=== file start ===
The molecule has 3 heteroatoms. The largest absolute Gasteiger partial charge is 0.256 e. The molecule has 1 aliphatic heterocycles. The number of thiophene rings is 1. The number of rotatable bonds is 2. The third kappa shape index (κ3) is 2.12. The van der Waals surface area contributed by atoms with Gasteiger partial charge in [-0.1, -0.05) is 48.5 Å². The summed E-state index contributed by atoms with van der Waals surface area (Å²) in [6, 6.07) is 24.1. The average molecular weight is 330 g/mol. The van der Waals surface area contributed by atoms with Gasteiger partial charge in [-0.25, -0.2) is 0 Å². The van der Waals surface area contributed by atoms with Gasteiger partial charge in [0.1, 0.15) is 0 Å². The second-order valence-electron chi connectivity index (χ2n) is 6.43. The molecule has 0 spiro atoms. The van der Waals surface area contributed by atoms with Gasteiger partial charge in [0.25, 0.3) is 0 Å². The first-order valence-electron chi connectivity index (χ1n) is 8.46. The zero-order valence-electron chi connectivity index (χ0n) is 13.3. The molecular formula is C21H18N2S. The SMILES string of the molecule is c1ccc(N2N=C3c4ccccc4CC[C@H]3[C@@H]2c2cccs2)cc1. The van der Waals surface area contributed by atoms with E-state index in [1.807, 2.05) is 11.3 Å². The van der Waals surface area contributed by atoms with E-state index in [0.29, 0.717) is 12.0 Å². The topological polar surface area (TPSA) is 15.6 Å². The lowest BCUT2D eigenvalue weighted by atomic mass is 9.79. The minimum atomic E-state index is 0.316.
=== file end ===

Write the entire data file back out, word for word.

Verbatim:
The molecule has 3 heteroatoms. The largest absolute Gasteiger partial charge is 0.256 e. The molecule has 1 aliphatic heterocycles. The number of thiophene rings is 1. The number of rotatable bonds is 2. The third kappa shape index (κ3) is 2.12. The van der Waals surface area contributed by atoms with Gasteiger partial charge in [-0.1, -0.05) is 48.5 Å². The summed E-state index contributed by atoms with van der Waals surface area (Å²) in [6, 6.07) is 24.1. The average molecular weight is 330 g/mol. The van der Waals surface area contributed by atoms with Gasteiger partial charge in [-0.25, -0.2) is 0 Å². The van der Waals surface area contributed by atoms with Gasteiger partial charge in [0.1, 0.15) is 0 Å². The second-order valence-electron chi connectivity index (χ2n) is 6.43. The molecule has 0 spiro atoms. The van der Waals surface area contributed by atoms with Gasteiger partial charge in [0.25, 0.3) is 0 Å². The first-order valence-electron chi connectivity index (χ1n) is 8.46. The zero-order valence-electron chi connectivity index (χ0n) is 13.3. The molecular formula is C21H18N2S. The SMILES string of the molecule is c1ccc(N2N=C3c4ccccc4CC[C@H]3[C@@H]2c2cccs2)cc1. The van der Waals surface area contributed by atoms with E-state index in [1.807, 2.05) is 11.3 Å². The van der Waals surface area contributed by atoms with E-state index in [0.29, 0.717) is 12.0 Å². The topological polar surface area (TPSA) is 15.6 Å². The lowest BCUT2D eigenvalue weighted by atomic mass is 9.79. The minimum atomic E-state index is 0.316.